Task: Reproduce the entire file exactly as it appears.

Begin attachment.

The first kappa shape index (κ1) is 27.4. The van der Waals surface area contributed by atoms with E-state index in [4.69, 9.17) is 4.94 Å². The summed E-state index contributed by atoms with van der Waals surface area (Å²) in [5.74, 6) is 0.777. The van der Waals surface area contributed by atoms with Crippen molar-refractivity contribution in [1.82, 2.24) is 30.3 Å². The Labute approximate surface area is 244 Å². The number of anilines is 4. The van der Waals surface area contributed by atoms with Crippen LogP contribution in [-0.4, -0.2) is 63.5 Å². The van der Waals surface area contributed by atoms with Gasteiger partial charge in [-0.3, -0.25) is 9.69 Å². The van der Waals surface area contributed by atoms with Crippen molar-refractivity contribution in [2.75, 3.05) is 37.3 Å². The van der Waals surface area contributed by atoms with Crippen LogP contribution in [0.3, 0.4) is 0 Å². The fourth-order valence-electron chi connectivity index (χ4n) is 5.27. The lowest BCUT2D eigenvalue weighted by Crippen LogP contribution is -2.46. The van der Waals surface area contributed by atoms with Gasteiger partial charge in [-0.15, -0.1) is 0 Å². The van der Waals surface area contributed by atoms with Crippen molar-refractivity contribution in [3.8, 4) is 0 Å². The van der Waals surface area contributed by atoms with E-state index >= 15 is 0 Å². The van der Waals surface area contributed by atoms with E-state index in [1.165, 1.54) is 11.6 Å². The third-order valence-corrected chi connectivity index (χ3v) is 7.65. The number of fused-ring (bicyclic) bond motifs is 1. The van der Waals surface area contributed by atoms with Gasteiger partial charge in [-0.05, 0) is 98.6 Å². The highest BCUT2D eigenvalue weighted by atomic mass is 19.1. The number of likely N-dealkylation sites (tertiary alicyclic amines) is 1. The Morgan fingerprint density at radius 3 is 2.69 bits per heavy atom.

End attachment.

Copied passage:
The first kappa shape index (κ1) is 27.4. The van der Waals surface area contributed by atoms with E-state index in [4.69, 9.17) is 4.94 Å². The summed E-state index contributed by atoms with van der Waals surface area (Å²) in [5.74, 6) is 0.777. The van der Waals surface area contributed by atoms with Crippen molar-refractivity contribution in [1.82, 2.24) is 30.3 Å². The Labute approximate surface area is 244 Å². The number of anilines is 4. The van der Waals surface area contributed by atoms with Crippen LogP contribution in [-0.4, -0.2) is 63.5 Å². The van der Waals surface area contributed by atoms with Gasteiger partial charge in [-0.3, -0.25) is 9.69 Å². The van der Waals surface area contributed by atoms with Crippen molar-refractivity contribution in [2.75, 3.05) is 37.3 Å². The van der Waals surface area contributed by atoms with Crippen LogP contribution in [0.3, 0.4) is 0 Å². The fourth-order valence-electron chi connectivity index (χ4n) is 5.27. The lowest BCUT2D eigenvalue weighted by Crippen LogP contribution is -2.46. The van der Waals surface area contributed by atoms with Gasteiger partial charge in [-0.15, -0.1) is 0 Å². The van der Waals surface area contributed by atoms with Crippen molar-refractivity contribution in [3.8, 4) is 0 Å². The van der Waals surface area contributed by atoms with E-state index >= 15 is 0 Å². The van der Waals surface area contributed by atoms with E-state index in [1.165, 1.54) is 11.6 Å². The third-order valence-corrected chi connectivity index (χ3v) is 7.65. The number of fused-ring (bicyclic) bond motifs is 1. The van der Waals surface area contributed by atoms with Gasteiger partial charge in [-0.05, 0) is 98.6 Å². The highest BCUT2D eigenvalue weighted by atomic mass is 19.1. The number of likely N-dealkylation sites (tertiary alicyclic amines) is 1. The Morgan fingerprint density at radius 3 is 2.69 bits per heavy atom.